Whether it’s a special event or a monthly occasion, clubs are now featuring a variety of classic and modern dishes for the breakfast-lunch combination.
As club dining skews more casual, brunch has also evolved into a bold and boozy, less-formal dining occasion. Fittingly, menus for meals designed for this breakfast-lunch combination now feature modern spins on classic fare, sided by traditional dishes, to satisfy all cravings.
At Innis Arden Golf Club (Greenwich, Conn.), which does more than $3 million in annual F&B and serves up a number of special-occasion brunches throughout the year to its more than 1,200 members, menus include seasonal dishes alongside more common morning foods.
“We try to offer a lot of variety, so a member looking for something traditional can find it,” says Executive Chef Kevin Patrick Sullivan. “But we also try to have something new, too.
“For example, our caprese salad is really popular,” Sullivan explains. “So we serve it near a more modern dish like a wheat berry salad made with walnuts and cranberries, or a butter lettuce salad made with Marcona almonds, sundried cherries, and apples.”
Sullivan also offers twists on classics. In his version of eggs Benedict, he swaps in applewood-smoked bacon for the usual Canadian bacon, because he prefers its rich flavor and crisp texture. “It’s still familiar, but it’s slightly different—better even,” he says.
Even with new and inventive dishes, typical brunch foods abound at Innis Arden GC with carving stations, made-to-order omelets, waffles, pancakes, pastries and desserts.
“You don’t want to eliminate any cornerstone brunch foods,” says Sullivan, who has been with the club for 21 years. “But you can subtly introduce new dishes like a fish of the day or a pasta that might pique members’ interest and push them a little outside their comfort zone.”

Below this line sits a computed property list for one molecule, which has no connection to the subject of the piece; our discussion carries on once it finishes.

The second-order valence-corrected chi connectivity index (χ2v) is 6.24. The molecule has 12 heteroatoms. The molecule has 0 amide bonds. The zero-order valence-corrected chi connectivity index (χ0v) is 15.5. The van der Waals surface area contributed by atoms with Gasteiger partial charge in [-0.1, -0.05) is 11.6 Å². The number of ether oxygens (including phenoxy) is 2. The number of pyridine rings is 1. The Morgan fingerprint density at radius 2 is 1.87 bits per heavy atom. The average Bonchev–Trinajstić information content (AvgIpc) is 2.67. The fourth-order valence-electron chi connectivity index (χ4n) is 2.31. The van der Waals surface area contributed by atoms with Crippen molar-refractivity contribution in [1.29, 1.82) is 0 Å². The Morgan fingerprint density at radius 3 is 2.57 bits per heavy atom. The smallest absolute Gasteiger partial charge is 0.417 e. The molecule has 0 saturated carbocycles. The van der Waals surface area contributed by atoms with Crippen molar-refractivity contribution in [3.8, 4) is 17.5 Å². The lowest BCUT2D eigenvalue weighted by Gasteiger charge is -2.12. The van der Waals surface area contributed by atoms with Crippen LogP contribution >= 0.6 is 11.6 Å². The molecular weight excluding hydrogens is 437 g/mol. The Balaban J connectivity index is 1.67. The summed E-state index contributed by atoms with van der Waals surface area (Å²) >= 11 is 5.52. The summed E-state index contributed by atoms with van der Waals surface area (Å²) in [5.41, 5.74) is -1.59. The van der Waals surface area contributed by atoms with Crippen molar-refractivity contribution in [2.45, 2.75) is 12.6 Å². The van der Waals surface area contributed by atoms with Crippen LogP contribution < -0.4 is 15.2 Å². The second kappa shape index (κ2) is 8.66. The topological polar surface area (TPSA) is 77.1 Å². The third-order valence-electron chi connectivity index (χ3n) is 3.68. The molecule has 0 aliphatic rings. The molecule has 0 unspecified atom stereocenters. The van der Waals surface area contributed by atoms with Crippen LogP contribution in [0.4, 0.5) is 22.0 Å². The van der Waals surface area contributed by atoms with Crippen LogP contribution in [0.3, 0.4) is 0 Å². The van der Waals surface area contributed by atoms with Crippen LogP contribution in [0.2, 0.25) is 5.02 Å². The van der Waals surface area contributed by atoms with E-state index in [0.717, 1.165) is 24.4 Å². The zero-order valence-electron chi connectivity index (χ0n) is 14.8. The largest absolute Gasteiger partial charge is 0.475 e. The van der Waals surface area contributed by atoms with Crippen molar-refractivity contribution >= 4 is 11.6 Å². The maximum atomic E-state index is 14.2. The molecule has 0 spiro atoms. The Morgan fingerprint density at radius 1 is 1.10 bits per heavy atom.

To make the meal run smoothly, brunch prep at Innis Arden starts three days in advance, because the staff knows there will be very little prep time on the morning before it’s served.
“We’re like a floating duck,” says Sullivan, “It’s smooth and serene out front, but in the back of the house we’re paddling like crazy.”
The biggest challenge, he adds, is the amount of members who show up at the exact same time.
“There is only so much real estate, so we have to make sure we’re constantly refreshing, preparing and replacing,” Sullivan says, noting that dishes are served on a buffet, family-style. “Members eat with their eyes, so it’s important that all of our dishes, especially the ones that might be new, look appetizing and delicious.”
For Smoke Rise Country Club (Stone Mountain, Ga.), brunch had been a weekly occurrence for years. But the club’s new General Manager, Robert Sabat, now sees more potential if the club shifts to a monthly brunch schedule, with events featuring a greater variety of dishes that are both new and traditional.
“Years ago, the club offered a big monthly brunch, and members begged for it to become weekly,” Sabat explains. “As the novelty of the weekly event wore off, participation declined. Instead of reevaluating, the club scaled back the menu until consistency wavered, and members simply didn’t trust that the value would be there.”
Depending on the season, participation ran anywhere between 30 and 60 covers each week. Going forward into the new year, Sabat and Smoke Rise’s Executive Chef, Alex Monsalve, plan to leverage brunch as an occasion, to drive member usage and increase satisfaction.
“Making brunch special again will require a lot of work,” says Sabat. “But we need to earn back our members’ trust by consistently offering outstanding food and service. We’ll do that during our monthly brunches through engaging, chef-manned action stations; seasonal and fresh menus; and family-focused accents, like a dedicated kids’ buffet.”